Road Rash consumed a lot of my time back when, as a younger man, I was able to get over to my friend’s house to play it on his Mega Drive. The thrill of racing across a desert on a motorbike all while ruining other rider’s days —and skulls— with iron pipes, bats, and the (over-powered) chain-flail to battle your way to first place was addictive to my 8-year-old self.
Sequels came and went, with the series getting as far as its sixth instalment: Road Rash: Jailbreak in 2000 before the genre of motorbike-face-beating-racing dwindled and shuffled off into the dark, pixelated night.
Cue Road Redemption, blasting out of Early Access 17 years later on a motorbike engulfed in flames, clutching a sword in one hand and sticky bomb in the other, all accompanied by a ridiculously over the top metal soundtrack screaming “violent racing is BACK”.
First Kickstarted back in 2013, it secured just under $174,000 to fund development. A year later it rampaged through Steam Greenlight and onto Early Access, allowing the community, and Road Rash fans, to help shape the game into a worthy spiritual successor to the cult classic, culminating in the final release version four gruelling years later.
The game’s main focus is on its campaign mode, which has a rather weak plot about post-apocalypse biker gangs, an assassin, and everyone along with their leather-wearing, spike-adorned grandmothers chasing said assassin down for an oversized bounty. What they hope to spend the money on in this crumbling and decaying wasteland is a mystery, presumably there are still Sears and McDonalds around after the calamity to invest radiated dollars in. You can largely ignore the thin plot and the not-so-great voice acting (is that guy Australian? ..is that supposed to be Scottish?) and use it as an excuse to bash faces in and perform violent road rage.
The mechanics are fairly simple, but can be combined to produce some very satisfying outcomes: you are armed with multiple weapons, and can swing them haphazardly left or right to the dismay of whoever happens to be occupying those spaces — knocking off helmets and forcibly removing people from their beloved motorised steeds. You can also kick, which is effective when a truck is coming the opposite direction, or you are near a steep cliff with no barriers, as luckily for you, OSHA didn’t survive the blasts. Other riders will of course be trying to do all of the above back at you, so with careful timing you can parry attacks and grab ahold of other riders, either preventing them from escaping an inevitable demise, or smashing their face into their dashboard with a satisfying thud and subsequent dismount.
This leads to later levels with more adept AI turning into wonderful, high-speed displays of violent dancing with parries, kicks and flails being thrown, all whilst avoiding traffic, bridges, scenery, and each other.
In the campaign mode, you have one “life” and a bunch of health: each time you get knocked off your bike, fall off a cliff or get whacked in the head, you lose health. Each “level” requires you to complete an objective: either ensure you come at least third, actually race against the clock, or introduce a certain number of bikers to the cruel, unforgiving asphalt. When you finish a level, you earn cash which you can use to upgrade weapons, replenish health or give yourself buffs.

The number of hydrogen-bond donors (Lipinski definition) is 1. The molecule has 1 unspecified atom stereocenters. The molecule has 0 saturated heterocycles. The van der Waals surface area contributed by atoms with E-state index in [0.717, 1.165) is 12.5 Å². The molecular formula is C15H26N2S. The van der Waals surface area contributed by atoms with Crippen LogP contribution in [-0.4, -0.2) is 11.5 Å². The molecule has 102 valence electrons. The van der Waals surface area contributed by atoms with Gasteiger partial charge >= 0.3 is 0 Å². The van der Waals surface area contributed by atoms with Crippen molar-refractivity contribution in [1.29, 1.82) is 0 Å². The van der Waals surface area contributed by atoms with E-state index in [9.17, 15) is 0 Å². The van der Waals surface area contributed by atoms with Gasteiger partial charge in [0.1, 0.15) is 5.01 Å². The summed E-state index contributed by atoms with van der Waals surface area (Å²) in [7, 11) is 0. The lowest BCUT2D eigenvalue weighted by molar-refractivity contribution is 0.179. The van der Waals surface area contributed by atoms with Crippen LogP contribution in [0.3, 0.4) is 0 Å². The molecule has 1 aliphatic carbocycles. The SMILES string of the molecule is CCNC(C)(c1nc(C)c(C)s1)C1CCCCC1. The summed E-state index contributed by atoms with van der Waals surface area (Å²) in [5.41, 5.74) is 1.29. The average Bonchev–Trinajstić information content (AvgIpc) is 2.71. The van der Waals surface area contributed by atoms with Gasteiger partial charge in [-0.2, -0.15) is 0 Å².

There are a lot of levels, and if you die you go all the way back to the beginning but with the consolation prize of unlocking a permanent upgrade — should you have accrued enough points in that run. Presumably, the more you play (and die) the better your character gets unlocks-wise, and the further you can go before succumbing to the inevitable march of death.
Aside from the campaign, Pixel Dash and EQ deliver on one of their more prominent Kickstarter pledges by launching with a full suite of multiplayer available: internet, local LAN and split screen. So you can kick your friends into the paths of oncoming Mad Max-style trucks, or work together to irritate the supposedly-Scottish, biker gang boss in any way you like.
There are gripes with the game, however. The tracks in each section feel repetitive after a while despite being randomly generated; there is always the long bridge, the tunnel and the cliff, no matter what. The bikers all do the same telemetry of attacks and moves — whilst making you feel like a badass biker warrior, it can become pretty tiresome to go through the motions of swing, parry, catch up to the next guy and repeat for the next hour.
For a game focused almost entirely on it, the driving often feels light and awkward, with your turning speed always being slightly too slow for the curvature of the roads, forcing you to perform handbrake maneuvers on every other bend. This would be fine, but the handbrake is so sharp that you often wind up falling off the other side of the road before you can react.
As the game aims to deliver high-speed, high-octane vehicular combat as much as possible, there should be very little down time —if any— before you can get back into the action. However, a slight graze of a fence, bump of a car, or swerving off the road causes you to stop entirely. This, coupled with the collision detection preventing you from jamming the gas and sliding off the side of obstacles, you have to awkwardly back up and slowly rejoin the road, which breaks the feeling of “awesome sword-wielding bike badass” quite regularly.
Despite these issues, the game is an adrenaline filled blast, fun to play both alone and with friends. The pace, music and mechanics produce a wonderful choreography of violent, bike-based combat which deserves to be called a spiritual successor to Road Rash: that steadfast, retro racer which still occupies a special, brutal place in many a heart.
If you’ve been hoping for a Road Rash fix, then this is definitely worth your time.
Road Redemption is out now on Steam for £14.99 (currently 10% off at £13.49)